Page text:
Rancho Los Cerritos
4600 Virgina Road
Historical Site with on-going Public Tours & Museum Services.
Long Beach was founded on the original 27,000 acre Rancho Los Cerritos in the 1880s. Tour the historic adobe and landscaped grounds and learn about the rich history of Spanish, Mexican and American California and the families who helped transform southern California from its ranching beginnings to a modern, urban society. Visitors can take self-guided tours on weekdays or guided tours on the hour every weekend, and stroll the historic gardens at their leisure. Students, scholars and amateur historians can also use the California history research library during public hours. This National, State and Long Beach Historic Landmark also offers picnic tables and includes a Museum Gift Shop with unique gift items and books on California history. The Rancho is open free of charge Wednesday-Sunday, 1-5pm. Groups of ten or more are requested to make reservations for guided tours of the house and/or gardens at least two weeks in advance.
Living History Tours
Tours with Living History docents are offered several times a week during public museum hours. Please call (562) 570-1755 to check if a Living History docent is available . Explore the Rancho with "Visitors from the Past" for a unique perspective on the site's history. Living history volunteers represent historical figures from the 1840s, 1870s and 1930s.
Garden tours of the historical grounds are offered every weekend at 2:30 p.m.
Discover the beauty and history of the Rancho's backyard, orchard, courtyard and native garden areas, and enjoy stories of the families who planted and used the gardens in the 19th and early 20th centuries.
Have a passion for history? Enjoy teaching young children and watching them learn and grow? Interested in living history and costuming? Want to learn about gardening or museum collections? Contact the Rancho at (562) 206-2040 for information on our many exciting volunteer opportunities - and get involved in your community!
Plans are underway to build a Visitor Center and a small dwelling on the grounds to house the caretaker, and open more of the historic site to the public. A private capital fundraising campaign by the Rancho Los Cerritos Foundation is at 76 percent of the goal.
The historic rancho building dates from prior to 1844, when John Temple constructed a single story ranch building after marrying an heir of the Nieto family, the original recipients of the land grant in 1784. It replaced two earlier buildings on the site. John Temple then sold the 27,000-acre property to Bixby, Flint and Company, of which the Jotham Bixby family occupied the site and added a second story to the eastern end of the Rancho building. The Bixby family lived in the Rancho until 1881, after which it was occupied by other than family members until 1930, when it was remodeled and again occupied by the family until 1955. It was then donated to the City. The Rancho is a national, state and City landmark.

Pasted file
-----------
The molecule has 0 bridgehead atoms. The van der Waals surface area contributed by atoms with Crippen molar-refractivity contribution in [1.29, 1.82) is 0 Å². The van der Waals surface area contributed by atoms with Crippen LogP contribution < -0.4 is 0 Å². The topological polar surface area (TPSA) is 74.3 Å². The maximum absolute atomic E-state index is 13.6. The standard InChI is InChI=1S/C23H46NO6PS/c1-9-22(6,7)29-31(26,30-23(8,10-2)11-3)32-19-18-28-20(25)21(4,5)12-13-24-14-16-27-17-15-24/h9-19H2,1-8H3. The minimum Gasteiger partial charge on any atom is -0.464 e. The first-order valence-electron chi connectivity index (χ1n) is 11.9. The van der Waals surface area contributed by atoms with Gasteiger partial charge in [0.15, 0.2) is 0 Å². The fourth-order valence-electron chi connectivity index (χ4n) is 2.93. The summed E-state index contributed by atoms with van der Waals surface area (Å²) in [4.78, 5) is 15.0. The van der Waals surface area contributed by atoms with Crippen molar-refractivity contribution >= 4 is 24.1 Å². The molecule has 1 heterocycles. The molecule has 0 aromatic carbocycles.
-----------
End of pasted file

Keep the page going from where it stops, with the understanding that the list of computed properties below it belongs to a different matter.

On February 16, 1949, a sundial was dedicated to the memory of Jotham Bixby in Auditorium Park. In 1975, because of the auditorium's redevelopment, the sundial was moved to Rancho Los Cerritos.
A restoration master plan for the Rancho was completed in 1999. The master plan calls for three phases of restoration. The first, the seismic stabilization of the structure was completed in about 2004 with funding from the Los Angeles County Safe Neighborhood Parks Bond Act of 1996.
The second phase is to construct a visitors' center, caretaker residence and restore the arroyo with native plants. Construction is scheduled to begin in 2009 with funding from the Rancho Los Cerritos Foundation and the California Cultural and Historic Endowment (funded by the California Parks Bond Act of 2004). The Visitor Center and caretaker's residence will allow those functions to be relocated from the historic rancho, and allow those spaces to be reopened to the public.
The third phase will be the reconstruction of the historic barn. This will allow for a classroom to be used during school tours and for the relocation of offices and inventory storage out of the historic rancho so the entire building can be open to the public.
Other completed improvements not included in the plan are Americans With Disability Act accessibility improvements in 2005, the reconstruction of the water tower (2007) and the improvement to Virginia Road with landscaping, repaving, and construction of a visitor's parking lot (in a joint agreement with Virginia Country Club in 2008 and 2009).